Bing Crosby's White Christmas: NOT Recorded in 2010

This week, Google gave away Bing Crosby’s It’s Beginning to Look Like Christmas as one of their free-song-of-the-day tracks on Google Play Music. It’s the right time of the year to build a Holiday music collection, and Mr. Crosby’s White Christmas album is a classic. Just one problem: Google claims their gift was recorded 2010. Bing Crosby singing anything from White Christmas in 2010 would have been quite a trick; Der Bingle died in 1977.


Bing Crosby actually recorded White Christmas in 1951. And in most regards the fact that Google got this fact wrong isn’t a big deal. But  … not really; database software like iTunes (yes, I just called iTunes ‘database software’) tracks data points like ‘year’, and being able to play back, for example, all your music from a particular decade is a very real example of how people use database software.

Google has a data problem. And that’s an Influency problem. If your customers get data from you and realize your data is no good, you’ll lose their trust and they’ll get that data elsewhere. In Google’s case, of course, there are a lot of other paths to Influency, but for the rest of us? Not OK.

Remember, though, that besides giving away a bit of music on Google Play, Google sells a tremendous amount of music and other media, and ‘small’  mistakes like getting the wrong year on a classic Christmas ditty by Bing Crosby—or large ones like refusing to track album information correctly—are enough to keep people buying from formidable competitors like Apple—or even worse, chasing people who would have done business at Google Play over to Apple’s iTunes store.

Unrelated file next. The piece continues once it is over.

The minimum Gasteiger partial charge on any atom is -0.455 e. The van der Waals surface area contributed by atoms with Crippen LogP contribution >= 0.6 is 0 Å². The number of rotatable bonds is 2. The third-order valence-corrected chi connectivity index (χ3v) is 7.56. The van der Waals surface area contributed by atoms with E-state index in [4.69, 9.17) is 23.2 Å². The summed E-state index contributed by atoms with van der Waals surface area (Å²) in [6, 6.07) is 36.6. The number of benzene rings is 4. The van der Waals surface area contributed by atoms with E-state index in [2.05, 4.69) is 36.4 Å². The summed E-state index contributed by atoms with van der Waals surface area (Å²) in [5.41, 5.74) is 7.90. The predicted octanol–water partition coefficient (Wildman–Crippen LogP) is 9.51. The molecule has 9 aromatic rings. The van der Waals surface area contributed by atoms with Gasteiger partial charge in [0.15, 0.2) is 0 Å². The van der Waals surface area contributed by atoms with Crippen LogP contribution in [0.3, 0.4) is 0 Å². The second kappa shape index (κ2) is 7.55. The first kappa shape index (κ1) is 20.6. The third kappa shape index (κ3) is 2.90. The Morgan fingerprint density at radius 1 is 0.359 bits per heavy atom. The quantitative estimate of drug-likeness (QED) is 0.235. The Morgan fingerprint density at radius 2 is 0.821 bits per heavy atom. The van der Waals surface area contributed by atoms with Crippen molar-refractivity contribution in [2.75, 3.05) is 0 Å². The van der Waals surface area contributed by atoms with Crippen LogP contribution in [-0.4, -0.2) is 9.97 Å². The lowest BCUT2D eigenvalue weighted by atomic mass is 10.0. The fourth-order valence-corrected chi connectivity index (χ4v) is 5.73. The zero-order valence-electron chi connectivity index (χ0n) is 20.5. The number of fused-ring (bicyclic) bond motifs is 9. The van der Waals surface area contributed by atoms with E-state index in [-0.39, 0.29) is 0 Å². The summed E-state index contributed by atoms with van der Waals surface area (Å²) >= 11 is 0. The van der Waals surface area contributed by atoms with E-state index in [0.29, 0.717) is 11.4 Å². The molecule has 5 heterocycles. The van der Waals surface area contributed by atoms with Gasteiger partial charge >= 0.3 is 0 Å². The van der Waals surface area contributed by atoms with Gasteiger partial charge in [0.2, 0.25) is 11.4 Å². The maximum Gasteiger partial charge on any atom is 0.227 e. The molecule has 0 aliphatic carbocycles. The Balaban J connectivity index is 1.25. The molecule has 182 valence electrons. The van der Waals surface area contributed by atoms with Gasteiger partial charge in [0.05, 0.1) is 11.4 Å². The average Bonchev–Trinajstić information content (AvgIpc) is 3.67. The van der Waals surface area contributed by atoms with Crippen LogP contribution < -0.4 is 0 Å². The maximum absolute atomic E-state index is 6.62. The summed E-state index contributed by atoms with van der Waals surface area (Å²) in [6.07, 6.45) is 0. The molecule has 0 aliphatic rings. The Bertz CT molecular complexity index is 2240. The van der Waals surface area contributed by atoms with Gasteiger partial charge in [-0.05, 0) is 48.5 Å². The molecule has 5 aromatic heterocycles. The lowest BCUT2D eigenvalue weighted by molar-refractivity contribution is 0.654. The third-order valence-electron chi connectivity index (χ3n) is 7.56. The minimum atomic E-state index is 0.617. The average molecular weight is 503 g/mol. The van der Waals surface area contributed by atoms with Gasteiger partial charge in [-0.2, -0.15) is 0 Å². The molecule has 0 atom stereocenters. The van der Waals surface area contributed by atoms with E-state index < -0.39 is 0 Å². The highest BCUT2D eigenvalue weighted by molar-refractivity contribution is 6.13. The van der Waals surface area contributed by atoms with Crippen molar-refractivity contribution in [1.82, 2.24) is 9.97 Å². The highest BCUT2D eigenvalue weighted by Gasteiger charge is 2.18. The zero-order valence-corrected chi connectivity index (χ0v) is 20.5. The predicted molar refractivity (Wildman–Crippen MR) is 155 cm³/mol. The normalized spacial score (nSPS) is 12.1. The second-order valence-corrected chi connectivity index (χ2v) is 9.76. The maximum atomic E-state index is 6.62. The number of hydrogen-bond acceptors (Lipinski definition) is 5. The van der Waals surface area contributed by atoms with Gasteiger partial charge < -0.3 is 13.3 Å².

All this week I’ve been writing about different elements of Influency. They’re all “small”, and as I said above the Apples and Googles of the world don’t have to worry about them But for just about every other business, Influency requires a razor focus on everything. Understanding email’s reduction to nothing more than another stream? Huge. Google’s search algorithm being Jewish? It matters a lot more than you might think. And Ashton Kutcher and Social Media Influency? Silly, for sure, but still important.

And Bing Crosby and Google’s issues getting Play Music data correct? If you aren’t sorting or playing music by year, it might not matter to you. But to make Influency happen you need to anticipate what clients and prospects are thinking—and be there with solutions to what often feel like huge problems.

Wanna talk about it? Me too.

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